So you took the plunge and bought a house, with a mortgage to match. You may be wondering if you need life insurance to cover the mortgage in case something happens to you before it’s paid off. Without life insurance, your estate will be liable for any outstanding home debt you leave behind. Unless your spouse is loaded, your family would face a sizable financial burden. One way of preventing that outcome is with dedicated Mortgage protection life insurance. Here’s how it works.
Find out now: How much life insurance do I need?
What Is Mortgage Protection Life Insurance?
Mortgage life insurance plans give a tax-free payout that will cover the balance on your home mortgage. Depending on the policy, the payout may occur in the event of your death, or in the event that you lose your job or become disabled. In some cases, the payout goes to your family, while in others the insurance company pays your mortgage lender directly.
Mortgage protection life insurance is different from Private Mortgage Insurance (PMI), and from the mortgage insurance FHA loans require. That’s because the lender doesn’t require mortgage protection life insurance. Instead, it’s an optional measure some people take to protect their family’s biggest asset, their home.
When Mortgage Life Insurance Makes Sense
There are certain people for whom mortgage life insurance may be a good fit. If you’ve been turned down for regular life insurance because of health problems, mortgage life insurance could be a good option for you, since your application is almost guaranteed to be approved without a medical exam. Although there are age limits on eligibility for mortgage life insurance, there generally aren’t health requirements. Got a mortgage and a serious smoking habit? You might want to consider mortgage protection life insurance.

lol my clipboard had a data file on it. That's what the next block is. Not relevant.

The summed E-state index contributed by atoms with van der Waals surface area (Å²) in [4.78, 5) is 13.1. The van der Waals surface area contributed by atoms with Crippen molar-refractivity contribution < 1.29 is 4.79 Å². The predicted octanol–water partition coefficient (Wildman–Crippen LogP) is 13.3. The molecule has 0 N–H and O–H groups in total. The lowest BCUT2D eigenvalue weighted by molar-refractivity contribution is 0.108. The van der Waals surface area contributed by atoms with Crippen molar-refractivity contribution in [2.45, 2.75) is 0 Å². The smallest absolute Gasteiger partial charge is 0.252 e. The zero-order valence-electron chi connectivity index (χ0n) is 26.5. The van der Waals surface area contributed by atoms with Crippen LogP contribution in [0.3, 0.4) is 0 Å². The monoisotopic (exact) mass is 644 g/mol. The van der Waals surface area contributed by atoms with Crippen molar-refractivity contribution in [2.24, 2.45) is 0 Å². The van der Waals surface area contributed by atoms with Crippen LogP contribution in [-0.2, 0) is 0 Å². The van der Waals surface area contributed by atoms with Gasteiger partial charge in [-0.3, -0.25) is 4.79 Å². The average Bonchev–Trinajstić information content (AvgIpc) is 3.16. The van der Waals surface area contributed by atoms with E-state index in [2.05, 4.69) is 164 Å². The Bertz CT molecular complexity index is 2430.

For people with high-risk jobs, mortgage life insurance that pays out in the case of death, job loss or disability may make a lot of sense. That’s because it’s much easier to obtain – and cheaper – from insurance companies than straight-up disability insurance. That means mortgage life insurance is a good option for, say, skydiving instructors. If you have a dangerous job that leaves you priced out of traditional disability insurance (and you have a mortgage), consider mortgage protection life insurance as a work-around.
There’s one last group of people who could be good candidates for mortgage protection insurance: servicemembers and veterans. Why? Because the VA offers its own brand of mortgage protection life insurance separate from mortgage life insurance companies. It’s called veterans’ mortgage life insurance (VMLI). VMLI is available to servicemembers and veterans who have severe service-connected disabilities, provided they meet certain requirements. VMLI offers policies with values up to $200,000. The payout will go directly to the mortgage lender, not to named beneficiaries.
Downsides of Mortgage Life Insurance
Perhaps the biggest disadvantage of mortgage life insurance is the fact that it decreases over time. Because this type of life insurance is directly related to your mortgage principal, your benefit gets smaller as you pay your home loan off. Despite this, mortgage life insurance premiums are fixed, so you’ll continue paying the same amount for shrinking coverage.